Slept On Songs: Thea brings nostalgia and emotion to neo-soul music

Jan. 13, 2022, 6:20 p.m.

Welcome to “Slept On Songs”. In this column, you will find recommendations of songs and artists that you have never heard of but will undoubtedly love. Whether it be music released by an unknown artist last week or underrated songs from major artists that passed under your radar, this series will make sure you have your weekly dose of fresh indie music. 

Even with the diverse experiences each one of us brings, ideas of childhood often revolve around stories of fantasy and magic. This nostalgia and emotion is exactly what neo-soul artist Thea taps into through her music, specifically in her album, “The Land of Nod.” Thea Morgan-Murrell, popularly known by her stage name, Thea, uses her gentle and slow-paced musical style to create a kaleidoscope reminiscent of childhood. 

This record opens with the track “Inside Out.” The ambient noises of birds chirping instantly recreate the feeling of watching an old animated children’s movie. With the comforting combination of her rich voice and a warm piano, Thea introduces you to her world. The groove of the neo-soul sound and the R&B influence of the chorus makes for an incredibly loopable song. The next track on the record, titled “One Wish,” reminds me of “Steven Universe” songs written by Rebecca Sugar. Starting with isolated vocals, and joined by strings and piano as the later on, the track increases its depth as it progresses. Each song on this record is a flashback to a certain feeling we all have had as a child: being unoccupied and having the freedom to imagine worlds of magic and fantasy instead of real-life problems. The songs feature well-written lyrics and intricate additions of instruments such as the glockenspiel and harp to create this impact.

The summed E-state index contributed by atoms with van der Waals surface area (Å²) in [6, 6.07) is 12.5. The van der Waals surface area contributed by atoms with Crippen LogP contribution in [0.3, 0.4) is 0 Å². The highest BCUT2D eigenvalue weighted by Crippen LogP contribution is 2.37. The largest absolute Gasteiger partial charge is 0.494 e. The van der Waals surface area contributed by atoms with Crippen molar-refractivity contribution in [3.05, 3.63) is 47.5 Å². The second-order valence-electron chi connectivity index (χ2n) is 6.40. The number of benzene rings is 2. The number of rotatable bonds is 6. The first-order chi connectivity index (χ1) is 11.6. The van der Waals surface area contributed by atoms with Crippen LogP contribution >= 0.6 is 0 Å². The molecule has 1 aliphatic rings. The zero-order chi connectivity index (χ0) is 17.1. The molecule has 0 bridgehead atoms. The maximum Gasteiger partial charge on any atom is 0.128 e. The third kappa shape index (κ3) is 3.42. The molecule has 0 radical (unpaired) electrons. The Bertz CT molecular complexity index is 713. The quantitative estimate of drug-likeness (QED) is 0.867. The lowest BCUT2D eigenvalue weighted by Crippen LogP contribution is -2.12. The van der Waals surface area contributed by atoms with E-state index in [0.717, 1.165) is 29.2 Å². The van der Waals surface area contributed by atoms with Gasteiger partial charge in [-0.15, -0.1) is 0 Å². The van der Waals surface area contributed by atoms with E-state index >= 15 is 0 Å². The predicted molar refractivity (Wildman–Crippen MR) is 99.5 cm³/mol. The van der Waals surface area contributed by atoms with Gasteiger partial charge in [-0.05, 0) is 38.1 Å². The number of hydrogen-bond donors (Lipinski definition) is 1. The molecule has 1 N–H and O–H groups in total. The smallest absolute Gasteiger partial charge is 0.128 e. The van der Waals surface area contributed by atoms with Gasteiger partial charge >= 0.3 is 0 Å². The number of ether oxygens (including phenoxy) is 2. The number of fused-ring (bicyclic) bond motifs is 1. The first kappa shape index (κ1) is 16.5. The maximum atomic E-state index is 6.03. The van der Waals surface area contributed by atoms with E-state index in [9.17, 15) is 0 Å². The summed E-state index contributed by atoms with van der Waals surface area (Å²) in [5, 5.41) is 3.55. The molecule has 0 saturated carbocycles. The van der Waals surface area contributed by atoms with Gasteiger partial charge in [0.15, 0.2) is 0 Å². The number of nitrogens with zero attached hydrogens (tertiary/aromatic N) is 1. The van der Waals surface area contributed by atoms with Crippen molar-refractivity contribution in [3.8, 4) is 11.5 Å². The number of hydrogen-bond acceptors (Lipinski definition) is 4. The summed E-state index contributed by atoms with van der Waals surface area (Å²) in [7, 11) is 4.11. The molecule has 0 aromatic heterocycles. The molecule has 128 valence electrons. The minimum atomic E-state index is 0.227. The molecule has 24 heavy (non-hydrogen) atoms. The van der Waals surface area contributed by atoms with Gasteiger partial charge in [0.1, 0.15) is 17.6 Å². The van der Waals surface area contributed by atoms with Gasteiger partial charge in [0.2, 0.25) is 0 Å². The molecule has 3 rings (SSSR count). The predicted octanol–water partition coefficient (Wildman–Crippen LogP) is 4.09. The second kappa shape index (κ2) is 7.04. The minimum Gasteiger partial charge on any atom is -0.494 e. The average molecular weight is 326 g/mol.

The third track (and my favorite on the album), “TwentyTwo,” steps away from emotional pondering on growing older. It looks back on the good times and hopes for a brighter future while highlighting the themes of maturity and growth. Each verse in the song emphasizes the idea of living in the moment and not worrying about the future, something that we all unconsciously did as kids. 

While talking about the album to Coup de Main magazine, Thea said, “When you’re a child typically your parent/guardian would read you a book before bed, leaving the child to fall asleep thinking/dreaming of goblins, fairies, dragons etc … translate this to adulthood — we have no bedtime story, we all go to bed thinking about real life problems, wishes and hopes.” Thea not only nails the feeling she’s trying to create but does so with the maturity of her poignant lyrics. The choice of instruments (harp and glockenspiel, to name a few) seem specifically curated to remind you of the songs you associate with your childhood. Combined with the lyrics, this instrumentation makes sure you lose yourself in a reverie, a sea of thoughts of the past. 

Thea is the perfect artist to listen to when you want a break from the hectic nature of everyday life. Her songs allow you to get lost in a world of your own. Her soft and soothing voice makes listening to each track an extremely memorable experience. With a driving emotional narrative that is bound to activate nostalgia, this record reassures listeners about the future while reminding them of the beauty in the present.

Editor’s Note: This article is a review and includes subjective opinions, thoughts and critiques.

Aditeya Shukla '23 is an Executive Editor of The Stanford Daily. He is a former Managing Editor for Arts & Life. He enjoys making indie pop music and watching Formula 1. Contact The Daily’s Arts & Life section at arts ‘at’

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